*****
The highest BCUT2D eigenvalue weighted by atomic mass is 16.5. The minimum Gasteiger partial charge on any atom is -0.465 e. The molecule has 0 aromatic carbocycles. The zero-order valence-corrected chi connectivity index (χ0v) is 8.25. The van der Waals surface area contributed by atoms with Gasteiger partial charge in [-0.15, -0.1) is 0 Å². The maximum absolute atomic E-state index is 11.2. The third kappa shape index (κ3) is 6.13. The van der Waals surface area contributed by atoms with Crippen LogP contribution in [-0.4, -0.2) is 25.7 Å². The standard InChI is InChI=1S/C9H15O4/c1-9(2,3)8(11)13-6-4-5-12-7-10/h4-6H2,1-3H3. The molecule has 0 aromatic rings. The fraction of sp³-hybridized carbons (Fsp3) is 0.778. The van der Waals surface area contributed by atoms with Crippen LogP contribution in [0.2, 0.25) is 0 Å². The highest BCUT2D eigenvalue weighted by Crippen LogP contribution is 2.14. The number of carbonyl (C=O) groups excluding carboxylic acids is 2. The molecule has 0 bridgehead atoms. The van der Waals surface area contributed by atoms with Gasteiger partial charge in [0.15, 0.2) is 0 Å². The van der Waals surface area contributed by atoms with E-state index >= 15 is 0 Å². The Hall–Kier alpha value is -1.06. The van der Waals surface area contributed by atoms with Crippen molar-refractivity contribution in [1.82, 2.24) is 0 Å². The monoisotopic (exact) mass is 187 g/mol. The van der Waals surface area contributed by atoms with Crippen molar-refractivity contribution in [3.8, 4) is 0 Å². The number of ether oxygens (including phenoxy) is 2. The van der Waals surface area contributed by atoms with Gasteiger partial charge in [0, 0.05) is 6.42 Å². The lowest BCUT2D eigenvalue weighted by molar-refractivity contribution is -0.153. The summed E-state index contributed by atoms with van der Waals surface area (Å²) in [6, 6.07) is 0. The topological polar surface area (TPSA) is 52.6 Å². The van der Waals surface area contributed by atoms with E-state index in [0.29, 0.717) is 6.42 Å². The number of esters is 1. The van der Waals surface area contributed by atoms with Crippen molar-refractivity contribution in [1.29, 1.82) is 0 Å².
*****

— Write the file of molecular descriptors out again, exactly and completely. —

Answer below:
The highest BCUT2D eigenvalue weighted by atomic mass is 16.5. The minimum Gasteiger partial charge on any atom is -0.465 e. The molecule has 0 aromatic carbocycles. The zero-order valence-corrected chi connectivity index (χ0v) is 8.25. The van der Waals surface area contributed by atoms with Gasteiger partial charge in [-0.15, -0.1) is 0 Å². The maximum absolute atomic E-state index is 11.2. The third kappa shape index (κ3) is 6.13. The van der Waals surface area contributed by atoms with Crippen LogP contribution in [-0.4, -0.2) is 25.7 Å². The standard InChI is InChI=1S/C9H15O4/c1-9(2,3)8(11)13-6-4-5-12-7-10/h4-6H2,1-3H3. The molecule has 0 aromatic rings. The fraction of sp³-hybridized carbons (Fsp3) is 0.778. The van der Waals surface area contributed by atoms with Crippen LogP contribution in [0.2, 0.25) is 0 Å². The highest BCUT2D eigenvalue weighted by Crippen LogP contribution is 2.14. The number of carbonyl (C=O) groups excluding carboxylic acids is 2. The molecule has 0 bridgehead atoms. The van der Waals surface area contributed by atoms with Gasteiger partial charge in [0.15, 0.2) is 0 Å². The van der Waals surface area contributed by atoms with E-state index >= 15 is 0 Å². The Hall–Kier alpha value is -1.06. The van der Waals surface area contributed by atoms with Crippen molar-refractivity contribution in [1.82, 2.24) is 0 Å². The monoisotopic (exact) mass is 187 g/mol. The van der Waals surface area contributed by atoms with Crippen molar-refractivity contribution in [3.8, 4) is 0 Å². The number of ether oxygens (including phenoxy) is 2. The van der Waals surface area contributed by atoms with Gasteiger partial charge in [0, 0.05) is 6.42 Å². The lowest BCUT2D eigenvalue weighted by molar-refractivity contribution is -0.153. The summed E-state index contributed by atoms with van der Waals surface area (Å²) in [6, 6.07) is 0. The topological polar surface area (TPSA) is 52.6 Å². The van der Waals surface area contributed by atoms with E-state index in [0.29, 0.717) is 6.42 Å². The number of esters is 1. The van der Waals surface area contributed by atoms with Crippen molar-refractivity contribution in [1.29, 1.82) is 0 Å².